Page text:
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Error Variable: Required Conditions The error is a critical part of the regression model. Four requirements involving the distribution of must be satisfied. –The probability distribution of is normal. –The mean of is zero: E( ) = 0. –The standard deviation of is for all values of X. –The set of errors associated with different values of Y are all independent.

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The Normality of From the first three assumptions we have: Y is normally distributed with mean E(Y) = 0 + 1 X, and a constant standard deviation From the first three assumptions we have: Y is normally distributed with mean E(Y) = 0 + 1 X, and a constant standard deviation 0 + 1 X 1 0 + 1 X 2 0 + 1 X 3 E(Y|X 2 ) E(Y|X 3 ) X1X1 X2X2 X3X3 E(Y|X 1 ) The standard deviation remains constant, but the mean value changes with X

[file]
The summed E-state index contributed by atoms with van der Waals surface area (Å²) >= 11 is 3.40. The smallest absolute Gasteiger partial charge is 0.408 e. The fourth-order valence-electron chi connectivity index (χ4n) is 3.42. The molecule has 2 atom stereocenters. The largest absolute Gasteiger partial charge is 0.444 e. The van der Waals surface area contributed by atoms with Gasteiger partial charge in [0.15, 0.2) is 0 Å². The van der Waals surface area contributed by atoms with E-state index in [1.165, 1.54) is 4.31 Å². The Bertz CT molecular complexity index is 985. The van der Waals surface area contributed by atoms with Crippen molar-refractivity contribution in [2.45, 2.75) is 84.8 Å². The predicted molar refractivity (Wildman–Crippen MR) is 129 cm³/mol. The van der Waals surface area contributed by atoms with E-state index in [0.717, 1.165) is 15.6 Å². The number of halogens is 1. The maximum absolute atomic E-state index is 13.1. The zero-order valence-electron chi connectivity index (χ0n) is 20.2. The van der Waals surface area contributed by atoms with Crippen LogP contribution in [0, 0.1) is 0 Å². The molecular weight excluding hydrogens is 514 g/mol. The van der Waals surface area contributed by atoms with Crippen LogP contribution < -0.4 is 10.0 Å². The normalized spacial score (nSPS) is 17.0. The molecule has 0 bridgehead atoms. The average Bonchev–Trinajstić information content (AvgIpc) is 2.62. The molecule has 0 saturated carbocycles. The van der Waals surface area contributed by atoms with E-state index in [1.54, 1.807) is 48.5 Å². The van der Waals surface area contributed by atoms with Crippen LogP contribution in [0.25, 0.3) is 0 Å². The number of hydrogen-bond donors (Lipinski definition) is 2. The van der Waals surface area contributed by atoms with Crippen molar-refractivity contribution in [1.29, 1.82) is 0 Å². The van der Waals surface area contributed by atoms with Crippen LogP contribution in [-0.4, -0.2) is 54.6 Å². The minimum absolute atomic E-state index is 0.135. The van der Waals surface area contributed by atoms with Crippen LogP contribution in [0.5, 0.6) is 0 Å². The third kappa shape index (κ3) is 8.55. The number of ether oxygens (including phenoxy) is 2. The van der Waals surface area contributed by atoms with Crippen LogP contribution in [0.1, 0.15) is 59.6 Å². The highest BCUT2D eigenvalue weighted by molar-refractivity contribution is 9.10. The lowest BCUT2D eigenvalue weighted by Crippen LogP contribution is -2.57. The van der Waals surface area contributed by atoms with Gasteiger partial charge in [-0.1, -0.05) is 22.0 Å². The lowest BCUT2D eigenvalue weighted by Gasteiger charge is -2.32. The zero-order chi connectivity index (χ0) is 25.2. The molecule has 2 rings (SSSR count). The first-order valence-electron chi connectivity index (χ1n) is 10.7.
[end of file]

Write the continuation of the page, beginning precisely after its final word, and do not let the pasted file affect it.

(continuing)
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Assessing the Model The least squares method will produces a regression line whether or not there are linear relationship between X and Y. Consequently, it is important to assess how well the linear model fits the data. Several methods are used to assess the model. All are based on the sum of squares for errors, SSE.

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–This is the sum of differences between the points and the regression line. –It can serve as a measure of how well the line fits the data. SSE is defined by Sum of Squares for Errors –A shortcut formula

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–The mean error is equal to zero. –If is small the errors tend to be close to zero (close to the mean error). Then, the model fits the data well. –Therefore, we can, use as a measure of the suitability of using a linear model. –An estimator of is given by s Standard Error of Estimate